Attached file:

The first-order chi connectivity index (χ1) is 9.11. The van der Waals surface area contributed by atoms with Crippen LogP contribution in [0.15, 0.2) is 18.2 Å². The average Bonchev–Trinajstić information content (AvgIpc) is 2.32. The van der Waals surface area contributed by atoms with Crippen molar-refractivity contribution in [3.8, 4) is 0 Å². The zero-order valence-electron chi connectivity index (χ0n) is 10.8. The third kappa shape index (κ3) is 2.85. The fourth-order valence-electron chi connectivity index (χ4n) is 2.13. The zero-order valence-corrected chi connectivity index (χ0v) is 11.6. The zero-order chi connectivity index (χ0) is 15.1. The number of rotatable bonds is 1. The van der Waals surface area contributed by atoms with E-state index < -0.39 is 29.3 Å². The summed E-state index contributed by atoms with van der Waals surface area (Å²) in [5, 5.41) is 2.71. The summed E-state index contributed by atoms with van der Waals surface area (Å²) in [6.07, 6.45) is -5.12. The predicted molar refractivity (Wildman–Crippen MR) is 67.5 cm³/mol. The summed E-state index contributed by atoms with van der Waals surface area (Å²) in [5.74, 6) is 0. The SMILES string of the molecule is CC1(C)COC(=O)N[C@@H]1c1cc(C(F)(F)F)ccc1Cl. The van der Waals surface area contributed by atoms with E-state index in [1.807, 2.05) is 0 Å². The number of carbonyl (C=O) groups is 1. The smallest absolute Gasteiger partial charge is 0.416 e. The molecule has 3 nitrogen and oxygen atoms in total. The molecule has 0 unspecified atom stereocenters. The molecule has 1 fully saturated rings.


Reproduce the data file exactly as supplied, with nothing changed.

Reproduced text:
The first-order chi connectivity index (χ1) is 9.11. The van der Waals surface area contributed by atoms with Crippen LogP contribution in [0.15, 0.2) is 18.2 Å². The average Bonchev–Trinajstić information content (AvgIpc) is 2.32. The van der Waals surface area contributed by atoms with Crippen molar-refractivity contribution in [3.8, 4) is 0 Å². The zero-order valence-electron chi connectivity index (χ0n) is 10.8. The third kappa shape index (κ3) is 2.85. The fourth-order valence-electron chi connectivity index (χ4n) is 2.13. The zero-order valence-corrected chi connectivity index (χ0v) is 11.6. The zero-order chi connectivity index (χ0) is 15.1. The number of rotatable bonds is 1. The van der Waals surface area contributed by atoms with E-state index < -0.39 is 29.3 Å². The summed E-state index contributed by atoms with van der Waals surface area (Å²) in [5, 5.41) is 2.71. The summed E-state index contributed by atoms with van der Waals surface area (Å²) in [6.07, 6.45) is -5.12. The predicted molar refractivity (Wildman–Crippen MR) is 67.5 cm³/mol. The summed E-state index contributed by atoms with van der Waals surface area (Å²) in [5.74, 6) is 0. The SMILES string of the molecule is CC1(C)COC(=O)N[C@@H]1c1cc(C(F)(F)F)ccc1Cl. The van der Waals surface area contributed by atoms with E-state index in [1.807, 2.05) is 0 Å². The number of carbonyl (C=O) groups is 1. The smallest absolute Gasteiger partial charge is 0.416 e. The molecule has 3 nitrogen and oxygen atoms in total. The molecule has 0 unspecified atom stereocenters. The molecule has 1 fully saturated rings.